Colors are not just represented in shades and hues, they’re also represented through color values such as RGB, Hex, and CMYK. These acronyms may not make sense to a non-designer, but they are actually an integral part of our lives ever single day.
Color surrounds us each and every day. We see so many different shades, hues, and tints of colors that we may not even realize how they affect our brains. There is a vast rainbow of colors in the world, some of which are so recognizable, they instantly make us think of a particular brand or company.
Color Representation in Famous Brands
Take, for example, the following brands. Look at the name of each one carefully and imagine the brand as a color. What color do you see?
Did you see blue for Pepsi? Red for target? Red or yellow for McDonalds? Or blue or yellow for Ikea? These examples are just a few of the thousands of brands that we can associate with a particular color. Color is important when it comes to branding because it makes a brand easily distinguishable and identifiable, but did you know that color serves an even greater purpose?
The Psychological and Emotional Effects of Colors
Human emotions and feelings are also strongly tied to color. In the following example, imagine the emotion as a color. What color do you see?
Joy is most often associated with warm colors such as yellow or orange. Anger is most often expressed in the color red. Depression is commonly linked to the color blue and the common phrase “having the blues” is a consummate representation of that. Love can be represented by red or pink.
Emotions are so strongly tied to color that many world-famous brands have begun implementing marketing strategies based solely around color. Have you ever noticed that many food chains use red in their logos and marketing? That’s because red makes us feel hungry.
Because of the impact that color has on human emotion and psychology, brands have to be very specific in the shade that they use. Their colors must remain consistent across all platforms whether digital or print. It can be difficult to keep accurate colors across several designers and media types. What you see on a computer screen is not always the same as what you will see in a printed document. This is where color modes come in to play, they help maintain color consistency across print and digital media.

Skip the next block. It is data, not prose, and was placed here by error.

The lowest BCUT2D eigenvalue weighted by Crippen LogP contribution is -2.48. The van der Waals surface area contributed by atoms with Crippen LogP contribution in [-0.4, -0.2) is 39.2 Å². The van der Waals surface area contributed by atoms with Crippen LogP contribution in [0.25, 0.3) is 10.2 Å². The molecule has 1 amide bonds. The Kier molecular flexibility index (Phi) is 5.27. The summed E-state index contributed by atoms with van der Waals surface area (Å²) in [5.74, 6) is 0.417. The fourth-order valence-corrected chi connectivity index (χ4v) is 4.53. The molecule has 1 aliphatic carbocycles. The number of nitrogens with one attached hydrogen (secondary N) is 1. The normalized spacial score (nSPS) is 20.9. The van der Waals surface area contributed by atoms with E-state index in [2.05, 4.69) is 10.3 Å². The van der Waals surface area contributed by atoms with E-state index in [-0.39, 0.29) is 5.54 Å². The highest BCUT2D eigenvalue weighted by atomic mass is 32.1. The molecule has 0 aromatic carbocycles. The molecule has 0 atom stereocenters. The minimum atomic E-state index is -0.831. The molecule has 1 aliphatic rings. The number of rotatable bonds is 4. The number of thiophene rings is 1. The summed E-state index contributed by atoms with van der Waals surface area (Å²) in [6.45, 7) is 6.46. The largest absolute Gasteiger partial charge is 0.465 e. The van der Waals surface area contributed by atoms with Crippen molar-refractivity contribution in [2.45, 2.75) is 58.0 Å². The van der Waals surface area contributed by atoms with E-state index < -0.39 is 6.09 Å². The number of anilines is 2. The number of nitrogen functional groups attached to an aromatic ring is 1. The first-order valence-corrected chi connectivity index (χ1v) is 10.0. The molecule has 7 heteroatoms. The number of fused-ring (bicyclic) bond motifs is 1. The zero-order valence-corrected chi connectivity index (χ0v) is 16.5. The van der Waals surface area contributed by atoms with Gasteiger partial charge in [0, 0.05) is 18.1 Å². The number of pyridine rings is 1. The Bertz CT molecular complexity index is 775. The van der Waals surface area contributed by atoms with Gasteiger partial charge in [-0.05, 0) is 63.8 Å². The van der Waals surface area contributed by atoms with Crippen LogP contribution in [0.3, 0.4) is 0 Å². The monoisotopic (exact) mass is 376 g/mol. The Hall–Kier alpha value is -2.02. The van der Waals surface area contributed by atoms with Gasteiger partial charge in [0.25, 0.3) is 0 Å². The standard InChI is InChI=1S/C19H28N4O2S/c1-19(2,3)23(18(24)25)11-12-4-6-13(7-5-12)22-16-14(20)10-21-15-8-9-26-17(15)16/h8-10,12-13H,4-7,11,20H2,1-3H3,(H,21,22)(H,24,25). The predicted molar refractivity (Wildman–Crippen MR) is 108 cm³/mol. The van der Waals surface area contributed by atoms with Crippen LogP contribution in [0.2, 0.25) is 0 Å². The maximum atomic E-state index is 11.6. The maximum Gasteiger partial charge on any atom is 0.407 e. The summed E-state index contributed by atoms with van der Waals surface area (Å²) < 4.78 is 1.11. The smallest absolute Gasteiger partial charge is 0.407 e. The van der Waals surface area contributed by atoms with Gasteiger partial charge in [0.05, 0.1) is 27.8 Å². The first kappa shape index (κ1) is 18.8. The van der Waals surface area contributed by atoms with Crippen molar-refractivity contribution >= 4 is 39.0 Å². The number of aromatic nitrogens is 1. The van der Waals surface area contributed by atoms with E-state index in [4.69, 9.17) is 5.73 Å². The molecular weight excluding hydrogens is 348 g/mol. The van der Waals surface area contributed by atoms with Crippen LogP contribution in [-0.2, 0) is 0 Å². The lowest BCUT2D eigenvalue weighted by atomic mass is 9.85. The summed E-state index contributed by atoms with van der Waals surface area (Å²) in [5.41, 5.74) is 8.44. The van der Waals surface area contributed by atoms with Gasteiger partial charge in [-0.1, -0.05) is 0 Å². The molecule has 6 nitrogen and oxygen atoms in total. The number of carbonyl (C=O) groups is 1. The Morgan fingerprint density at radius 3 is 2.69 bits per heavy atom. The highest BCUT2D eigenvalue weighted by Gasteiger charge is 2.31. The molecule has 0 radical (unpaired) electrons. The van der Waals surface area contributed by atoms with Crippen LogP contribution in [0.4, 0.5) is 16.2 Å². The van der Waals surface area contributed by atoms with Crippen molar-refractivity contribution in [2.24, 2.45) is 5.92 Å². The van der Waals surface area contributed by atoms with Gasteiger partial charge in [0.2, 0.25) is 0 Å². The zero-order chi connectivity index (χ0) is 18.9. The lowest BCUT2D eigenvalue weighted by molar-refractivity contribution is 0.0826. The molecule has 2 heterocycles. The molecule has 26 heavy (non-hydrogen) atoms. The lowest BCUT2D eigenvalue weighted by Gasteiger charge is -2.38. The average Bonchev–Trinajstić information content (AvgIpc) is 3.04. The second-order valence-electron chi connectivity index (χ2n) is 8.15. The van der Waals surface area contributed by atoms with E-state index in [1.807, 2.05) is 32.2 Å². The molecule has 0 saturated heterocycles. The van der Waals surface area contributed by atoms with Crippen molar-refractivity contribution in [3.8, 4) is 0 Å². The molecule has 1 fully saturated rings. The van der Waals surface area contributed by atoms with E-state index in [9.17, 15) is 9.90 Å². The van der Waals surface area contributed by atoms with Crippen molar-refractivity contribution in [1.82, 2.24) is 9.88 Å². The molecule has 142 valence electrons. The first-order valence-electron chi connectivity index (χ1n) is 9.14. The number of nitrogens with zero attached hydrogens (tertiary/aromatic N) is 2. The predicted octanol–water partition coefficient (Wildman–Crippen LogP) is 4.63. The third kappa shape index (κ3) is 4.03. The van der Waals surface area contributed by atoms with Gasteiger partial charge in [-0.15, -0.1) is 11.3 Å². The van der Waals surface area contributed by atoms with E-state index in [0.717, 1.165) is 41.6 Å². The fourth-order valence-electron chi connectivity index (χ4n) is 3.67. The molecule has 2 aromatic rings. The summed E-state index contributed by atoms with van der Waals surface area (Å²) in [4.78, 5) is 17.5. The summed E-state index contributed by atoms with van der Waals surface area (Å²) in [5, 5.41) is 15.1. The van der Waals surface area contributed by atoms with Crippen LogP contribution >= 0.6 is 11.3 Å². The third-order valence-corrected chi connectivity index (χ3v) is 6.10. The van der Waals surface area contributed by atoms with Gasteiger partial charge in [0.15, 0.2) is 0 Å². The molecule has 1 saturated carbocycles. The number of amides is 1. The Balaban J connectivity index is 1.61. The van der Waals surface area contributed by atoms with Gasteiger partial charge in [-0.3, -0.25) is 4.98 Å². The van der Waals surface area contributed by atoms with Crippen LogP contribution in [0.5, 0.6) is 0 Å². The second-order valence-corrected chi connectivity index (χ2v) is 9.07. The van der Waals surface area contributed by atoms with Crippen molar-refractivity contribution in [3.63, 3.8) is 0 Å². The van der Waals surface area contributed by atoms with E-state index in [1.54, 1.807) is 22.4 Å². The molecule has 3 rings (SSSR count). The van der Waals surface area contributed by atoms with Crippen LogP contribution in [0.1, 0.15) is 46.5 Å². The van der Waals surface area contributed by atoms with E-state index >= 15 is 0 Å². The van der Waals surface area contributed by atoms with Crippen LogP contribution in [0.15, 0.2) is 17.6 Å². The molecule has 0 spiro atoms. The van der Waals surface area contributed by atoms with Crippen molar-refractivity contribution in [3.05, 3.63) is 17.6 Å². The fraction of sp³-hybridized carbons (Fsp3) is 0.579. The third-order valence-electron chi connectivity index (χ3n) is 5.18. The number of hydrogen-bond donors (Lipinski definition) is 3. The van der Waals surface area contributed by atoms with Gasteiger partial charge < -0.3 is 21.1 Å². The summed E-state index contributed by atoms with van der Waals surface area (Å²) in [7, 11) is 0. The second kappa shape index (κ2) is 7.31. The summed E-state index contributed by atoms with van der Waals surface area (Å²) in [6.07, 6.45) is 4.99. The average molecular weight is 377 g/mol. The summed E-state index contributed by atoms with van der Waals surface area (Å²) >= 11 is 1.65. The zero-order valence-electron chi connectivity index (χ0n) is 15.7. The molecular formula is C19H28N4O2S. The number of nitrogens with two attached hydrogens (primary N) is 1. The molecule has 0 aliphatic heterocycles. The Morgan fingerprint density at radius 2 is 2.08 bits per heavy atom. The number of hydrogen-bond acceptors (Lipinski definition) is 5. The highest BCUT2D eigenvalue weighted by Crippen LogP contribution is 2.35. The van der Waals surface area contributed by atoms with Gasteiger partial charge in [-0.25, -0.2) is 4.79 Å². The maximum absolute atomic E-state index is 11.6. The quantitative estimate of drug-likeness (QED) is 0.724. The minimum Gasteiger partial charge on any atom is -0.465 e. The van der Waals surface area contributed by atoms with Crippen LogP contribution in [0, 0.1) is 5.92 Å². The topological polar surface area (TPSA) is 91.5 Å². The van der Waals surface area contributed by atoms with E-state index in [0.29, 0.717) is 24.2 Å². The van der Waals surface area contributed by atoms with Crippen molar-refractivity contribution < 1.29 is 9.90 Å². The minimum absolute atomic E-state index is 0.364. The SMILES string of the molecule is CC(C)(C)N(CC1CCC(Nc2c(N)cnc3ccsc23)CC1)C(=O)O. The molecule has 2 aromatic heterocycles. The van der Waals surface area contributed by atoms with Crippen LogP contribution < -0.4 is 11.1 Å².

What is a Color Mode or Color Profile?
How do brands like Samsung or Windows keep their particular shades of colors consistent across different platforms? The answer is through color profiles.
The three-color modes, RGB, CMYK, and HEX are all used to represent colors. Each one is a different profile. It will be used for different types of media and colors will be represented in a unique way.
The two types of media that color modes can be used on are: print and digital. Both forms of media, render color in a different way: print media is subtractive while digital media or onscreen media is additive.
What does RGB, HEX, and CMYK stand for?
These three acronyms are the most common color types. Knowing what each acronym stands for will make it easier to distinguish the differences between them.
- RGB – Red, Green, Blue
- HEX – Hexadecimal
- CMYK – Cyan, Magenta, Yellow, Black
What is the Difference Between RGB, HEX, and CMYK?
Now that you know what a color profile is and what each acronym stands for, let’s discuss how each one is used and some of the differences between them.
RGB (Red, Green, Blue)
Use: Digital Media Onscreen
RGB is the most commonly used color profile on computers, movie screens, and television sets. RGB uses a combination of red, green, and blue to render unique colors.
The amount of red, green, and blue in each unique color is represented by a value from 0 to 255. The higher the number next to red, green, or blue, the more of that color is represented in the rendered color. Because RGB is an additive process, combining all three colors fully (R 255, G 255, B 255) will result in white. While removing all three completely (R 0, G 0, B 0) will create black.
Since RGB is only used in digital onscreen media, the colors are illuminated making them appear brighter from they would if they were printed. Designers who create something meant to be printed in an RGB color profile may be disappointed when printing time comes. That is where CMYK comes in to save the day.